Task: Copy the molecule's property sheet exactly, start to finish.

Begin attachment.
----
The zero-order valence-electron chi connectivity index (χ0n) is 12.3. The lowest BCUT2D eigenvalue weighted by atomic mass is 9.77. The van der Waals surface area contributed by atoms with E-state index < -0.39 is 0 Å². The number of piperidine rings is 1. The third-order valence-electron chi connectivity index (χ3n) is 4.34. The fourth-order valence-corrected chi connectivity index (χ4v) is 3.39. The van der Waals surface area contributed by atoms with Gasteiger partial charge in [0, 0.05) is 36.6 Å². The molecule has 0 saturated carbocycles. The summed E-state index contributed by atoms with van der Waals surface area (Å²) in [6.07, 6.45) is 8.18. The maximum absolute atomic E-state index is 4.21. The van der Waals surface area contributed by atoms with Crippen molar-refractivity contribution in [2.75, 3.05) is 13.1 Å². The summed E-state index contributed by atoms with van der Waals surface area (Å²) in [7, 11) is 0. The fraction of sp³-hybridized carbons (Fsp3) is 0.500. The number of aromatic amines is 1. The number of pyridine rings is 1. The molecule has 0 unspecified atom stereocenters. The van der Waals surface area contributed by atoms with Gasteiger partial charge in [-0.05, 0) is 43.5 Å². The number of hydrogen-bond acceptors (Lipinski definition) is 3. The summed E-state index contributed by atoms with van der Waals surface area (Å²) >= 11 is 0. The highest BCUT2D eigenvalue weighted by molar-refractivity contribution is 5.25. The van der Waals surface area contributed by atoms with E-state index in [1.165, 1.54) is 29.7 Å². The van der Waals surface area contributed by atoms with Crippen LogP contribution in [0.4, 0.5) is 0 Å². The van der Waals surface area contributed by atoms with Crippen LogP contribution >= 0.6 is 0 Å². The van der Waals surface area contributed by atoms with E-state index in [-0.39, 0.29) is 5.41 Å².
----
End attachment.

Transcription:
The zero-order valence-electron chi connectivity index (χ0n) is 12.3. The lowest BCUT2D eigenvalue weighted by atomic mass is 9.77. The van der Waals surface area contributed by atoms with E-state index < -0.39 is 0 Å². The number of piperidine rings is 1. The third-order valence-electron chi connectivity index (χ3n) is 4.34. The fourth-order valence-corrected chi connectivity index (χ4v) is 3.39. The van der Waals surface area contributed by atoms with Gasteiger partial charge in [0, 0.05) is 36.6 Å². The molecule has 0 saturated carbocycles. The summed E-state index contributed by atoms with van der Waals surface area (Å²) in [6.07, 6.45) is 8.18. The maximum absolute atomic E-state index is 4.21. The van der Waals surface area contributed by atoms with Crippen molar-refractivity contribution in [2.75, 3.05) is 13.1 Å². The summed E-state index contributed by atoms with van der Waals surface area (Å²) in [7, 11) is 0. The fraction of sp³-hybridized carbons (Fsp3) is 0.500. The number of aromatic amines is 1. The number of pyridine rings is 1. The molecule has 0 unspecified atom stereocenters. The van der Waals surface area contributed by atoms with Gasteiger partial charge in [-0.05, 0) is 43.5 Å². The number of hydrogen-bond acceptors (Lipinski definition) is 3. The summed E-state index contributed by atoms with van der Waals surface area (Å²) >= 11 is 0. The highest BCUT2D eigenvalue weighted by molar-refractivity contribution is 5.25. The van der Waals surface area contributed by atoms with E-state index in [1.165, 1.54) is 29.7 Å². The van der Waals surface area contributed by atoms with Crippen LogP contribution in [0.4, 0.5) is 0 Å². The van der Waals surface area contributed by atoms with Crippen LogP contribution >= 0.6 is 0 Å². The van der Waals surface area contributed by atoms with E-state index in [-0.39, 0.29) is 5.41 Å².